Motocross

MX des Nothing

MX des Nothing

THE MOTOCROSS des Nothing or the Motocross Disaster or, maybe, the Motocross Debacle. Try some on your own – it’s fun! The 2002 Motocross des Nations, scheduled to take place here in America in September, was a botched, poorly-organised event that was doomed to fail before it ever had a chance.

Many people in the industry saw it coming but nobody could have predicted the string of events that would eventually lead to the event’s demise.

The des Nations had made only one previous appearance in the States – back in ’87 – when the legendary team of Jeff Ward, Rick Johnson and Bob Hannah took the win at New York’s Unadilla Valley Sports Center. Rumours about a return had popped up from time to time since then but it was a complete shock when we learned, in March, that it would actually happen this year. But shock soon turned to confusion and concern. The FIM and Dorna had given the green light to promoter Malcolm McCassey and his Southern California track, Competition Park. On the surface no problems there. But upon closer inspection the cracks in the foundation begin to show.

First of all, McCassey was and is a relatively inexperienced promoter with a less-than-stellar reputation in the motocross industry. He had never promoted a national-level – let alone an international – race, nor had his partners (most visibly a man named Jim Facciutto). In addition, his track did not hold an AMA (American Motorcyclist Association) sanction, which seemed strange for an FIM-sanctioned race like the MXdN.

A sanction may have been the least of Competition Park’s problems, however, since the track that would be hosting the race had not even been built. McCassey and Facciutto had somehow convinced Dorna and the FIM that they could build a new track, complete with a paved pit area, concessions, grandstands and a host of other amenities in the six remaining months leading up to the event. To say that the European promoters made a leap of faith is beyond understatement.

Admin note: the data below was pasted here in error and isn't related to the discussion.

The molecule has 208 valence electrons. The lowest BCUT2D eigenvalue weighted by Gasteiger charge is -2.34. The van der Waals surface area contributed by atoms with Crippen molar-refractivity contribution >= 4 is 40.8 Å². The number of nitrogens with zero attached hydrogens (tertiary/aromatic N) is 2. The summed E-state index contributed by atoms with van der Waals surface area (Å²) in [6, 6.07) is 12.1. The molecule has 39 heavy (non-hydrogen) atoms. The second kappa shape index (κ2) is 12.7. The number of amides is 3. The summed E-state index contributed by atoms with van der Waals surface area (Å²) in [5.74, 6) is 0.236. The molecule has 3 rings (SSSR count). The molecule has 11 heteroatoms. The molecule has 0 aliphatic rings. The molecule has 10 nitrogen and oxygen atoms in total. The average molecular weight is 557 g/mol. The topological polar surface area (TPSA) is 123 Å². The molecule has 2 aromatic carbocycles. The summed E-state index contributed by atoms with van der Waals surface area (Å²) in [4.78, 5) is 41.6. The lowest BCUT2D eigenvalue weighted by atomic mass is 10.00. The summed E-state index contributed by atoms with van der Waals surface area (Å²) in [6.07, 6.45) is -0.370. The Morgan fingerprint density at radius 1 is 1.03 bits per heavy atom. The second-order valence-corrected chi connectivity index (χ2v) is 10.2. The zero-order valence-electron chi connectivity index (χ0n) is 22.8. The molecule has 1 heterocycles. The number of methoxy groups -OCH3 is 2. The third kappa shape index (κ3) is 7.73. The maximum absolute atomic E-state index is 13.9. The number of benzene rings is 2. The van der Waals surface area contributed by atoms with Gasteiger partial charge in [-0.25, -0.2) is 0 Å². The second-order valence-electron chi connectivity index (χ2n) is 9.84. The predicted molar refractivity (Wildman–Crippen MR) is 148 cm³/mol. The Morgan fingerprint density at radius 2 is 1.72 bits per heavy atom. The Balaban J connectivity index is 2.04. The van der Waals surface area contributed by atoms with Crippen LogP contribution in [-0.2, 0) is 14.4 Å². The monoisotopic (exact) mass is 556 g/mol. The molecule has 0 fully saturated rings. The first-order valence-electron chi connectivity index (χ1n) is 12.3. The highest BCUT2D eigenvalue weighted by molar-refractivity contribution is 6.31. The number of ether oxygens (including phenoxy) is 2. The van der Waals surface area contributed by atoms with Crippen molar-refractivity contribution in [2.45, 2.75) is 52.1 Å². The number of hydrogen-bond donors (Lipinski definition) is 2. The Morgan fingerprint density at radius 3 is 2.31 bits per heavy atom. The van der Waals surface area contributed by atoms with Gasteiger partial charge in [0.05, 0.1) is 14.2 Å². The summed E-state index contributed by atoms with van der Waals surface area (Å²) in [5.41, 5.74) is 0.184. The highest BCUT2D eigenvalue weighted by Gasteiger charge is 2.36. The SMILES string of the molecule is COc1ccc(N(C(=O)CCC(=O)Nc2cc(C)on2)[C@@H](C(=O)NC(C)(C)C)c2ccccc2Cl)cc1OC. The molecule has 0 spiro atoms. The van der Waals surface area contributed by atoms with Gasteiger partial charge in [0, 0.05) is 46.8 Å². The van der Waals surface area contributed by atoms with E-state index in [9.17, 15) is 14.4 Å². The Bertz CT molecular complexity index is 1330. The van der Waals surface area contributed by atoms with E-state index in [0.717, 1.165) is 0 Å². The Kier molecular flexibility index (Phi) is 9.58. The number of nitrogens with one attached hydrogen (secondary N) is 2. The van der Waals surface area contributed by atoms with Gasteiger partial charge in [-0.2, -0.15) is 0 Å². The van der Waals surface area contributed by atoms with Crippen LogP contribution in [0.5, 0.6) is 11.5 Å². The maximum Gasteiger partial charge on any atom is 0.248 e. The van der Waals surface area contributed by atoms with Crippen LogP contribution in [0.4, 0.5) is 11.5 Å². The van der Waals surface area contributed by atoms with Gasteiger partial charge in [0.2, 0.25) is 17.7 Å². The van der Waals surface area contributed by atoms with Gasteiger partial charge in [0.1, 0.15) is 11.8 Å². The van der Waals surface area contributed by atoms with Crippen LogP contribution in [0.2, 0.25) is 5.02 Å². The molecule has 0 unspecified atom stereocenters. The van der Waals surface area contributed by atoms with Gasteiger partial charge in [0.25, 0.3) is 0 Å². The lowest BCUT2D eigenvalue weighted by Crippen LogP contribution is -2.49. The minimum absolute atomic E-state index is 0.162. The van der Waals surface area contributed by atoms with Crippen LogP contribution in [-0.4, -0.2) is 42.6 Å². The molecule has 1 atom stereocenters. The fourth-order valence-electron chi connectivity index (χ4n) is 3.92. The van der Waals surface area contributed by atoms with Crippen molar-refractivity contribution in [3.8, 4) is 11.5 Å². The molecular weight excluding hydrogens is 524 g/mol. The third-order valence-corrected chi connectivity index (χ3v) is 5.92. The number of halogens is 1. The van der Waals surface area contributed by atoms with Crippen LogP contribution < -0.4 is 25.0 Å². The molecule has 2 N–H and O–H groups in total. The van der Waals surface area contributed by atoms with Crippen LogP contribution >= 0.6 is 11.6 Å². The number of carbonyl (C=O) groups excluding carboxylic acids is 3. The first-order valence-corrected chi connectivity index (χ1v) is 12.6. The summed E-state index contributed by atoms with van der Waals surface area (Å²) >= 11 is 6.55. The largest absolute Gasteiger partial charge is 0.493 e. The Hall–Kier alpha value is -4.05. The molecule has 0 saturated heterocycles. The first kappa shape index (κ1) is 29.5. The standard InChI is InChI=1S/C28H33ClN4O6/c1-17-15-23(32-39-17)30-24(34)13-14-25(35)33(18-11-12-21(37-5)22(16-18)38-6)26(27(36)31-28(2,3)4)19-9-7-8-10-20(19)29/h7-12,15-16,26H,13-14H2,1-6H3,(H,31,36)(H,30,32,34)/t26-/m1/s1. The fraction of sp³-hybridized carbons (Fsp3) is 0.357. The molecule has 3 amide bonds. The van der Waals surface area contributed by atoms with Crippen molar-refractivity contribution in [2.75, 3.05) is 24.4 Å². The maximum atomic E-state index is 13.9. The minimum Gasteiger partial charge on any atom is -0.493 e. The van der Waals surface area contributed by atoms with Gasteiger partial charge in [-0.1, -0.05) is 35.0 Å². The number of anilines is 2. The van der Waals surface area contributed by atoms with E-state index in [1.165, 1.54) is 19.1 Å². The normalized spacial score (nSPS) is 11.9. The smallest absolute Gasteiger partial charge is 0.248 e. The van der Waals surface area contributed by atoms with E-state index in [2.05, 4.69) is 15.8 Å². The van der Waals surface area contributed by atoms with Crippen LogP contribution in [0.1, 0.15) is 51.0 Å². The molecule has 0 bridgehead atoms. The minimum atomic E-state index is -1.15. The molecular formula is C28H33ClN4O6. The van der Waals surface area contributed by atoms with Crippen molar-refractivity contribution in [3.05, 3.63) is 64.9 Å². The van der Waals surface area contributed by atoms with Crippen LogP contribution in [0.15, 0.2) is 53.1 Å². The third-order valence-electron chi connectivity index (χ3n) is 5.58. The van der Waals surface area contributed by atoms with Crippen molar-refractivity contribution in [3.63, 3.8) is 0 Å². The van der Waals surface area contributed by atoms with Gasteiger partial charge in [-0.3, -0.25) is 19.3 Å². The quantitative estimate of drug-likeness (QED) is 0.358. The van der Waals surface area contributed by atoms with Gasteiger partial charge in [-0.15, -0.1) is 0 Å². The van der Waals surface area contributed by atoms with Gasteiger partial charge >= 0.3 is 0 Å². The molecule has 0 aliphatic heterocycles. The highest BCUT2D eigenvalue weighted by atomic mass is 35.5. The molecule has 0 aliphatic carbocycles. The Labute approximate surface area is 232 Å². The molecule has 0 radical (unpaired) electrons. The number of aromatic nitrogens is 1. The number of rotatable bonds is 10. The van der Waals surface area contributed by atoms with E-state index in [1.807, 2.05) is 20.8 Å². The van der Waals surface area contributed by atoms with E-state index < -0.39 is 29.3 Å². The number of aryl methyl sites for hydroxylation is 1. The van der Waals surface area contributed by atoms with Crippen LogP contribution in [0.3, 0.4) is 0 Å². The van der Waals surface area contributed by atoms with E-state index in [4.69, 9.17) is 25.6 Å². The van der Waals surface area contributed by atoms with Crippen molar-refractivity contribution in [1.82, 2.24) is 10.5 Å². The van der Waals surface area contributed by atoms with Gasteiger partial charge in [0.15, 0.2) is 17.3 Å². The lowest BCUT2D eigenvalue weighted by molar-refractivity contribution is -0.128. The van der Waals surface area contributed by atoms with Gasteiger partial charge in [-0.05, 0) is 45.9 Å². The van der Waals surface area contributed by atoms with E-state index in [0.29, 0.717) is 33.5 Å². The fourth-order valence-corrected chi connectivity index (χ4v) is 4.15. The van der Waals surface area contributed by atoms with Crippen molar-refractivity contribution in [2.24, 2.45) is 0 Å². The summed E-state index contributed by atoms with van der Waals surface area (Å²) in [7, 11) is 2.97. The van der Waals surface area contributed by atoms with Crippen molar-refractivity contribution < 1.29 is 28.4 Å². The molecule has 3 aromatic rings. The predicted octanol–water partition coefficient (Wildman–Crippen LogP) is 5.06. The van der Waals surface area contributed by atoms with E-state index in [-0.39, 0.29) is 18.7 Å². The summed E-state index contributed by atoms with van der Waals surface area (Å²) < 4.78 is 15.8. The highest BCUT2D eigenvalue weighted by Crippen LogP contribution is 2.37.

Why Competition Park instead of a more suitable (or existing) track like Unadilla, Budds Creek or Glen Helen? The main reason seems to be money. Dorna requires that the promoters of the des Nations pay an up-front licensing fee of $650,000 – an amount that no outdoor national promoter could reasonably be expected to produce, just for the rights to host the event. That comes before any sort of rider payouts, location upgrades, insurance fees and any of the countless other expenses a race promoter must deal with. None of the larger, more popular tracks in the country were willing/able to come up with the money – so how could a California practice track?

But let’s just accept, for now, that the money situation was fine and that the event was a go. As soon as they inked the deal, McCassey and Facciutto set about building their new track. But progress was slow and many people began to wonder if the venue would even be finished by the late-September deadline.

Enter the landowners. That’s right, McCassey didn’t own the land – it was the property of the Soboba Band of Mission Indians. The track, along with an Indian-run casino, was located on the Soboba reservation. But the promoters had apparently received permission from the tribe to hold the race on Soboba land and construction began accordingly.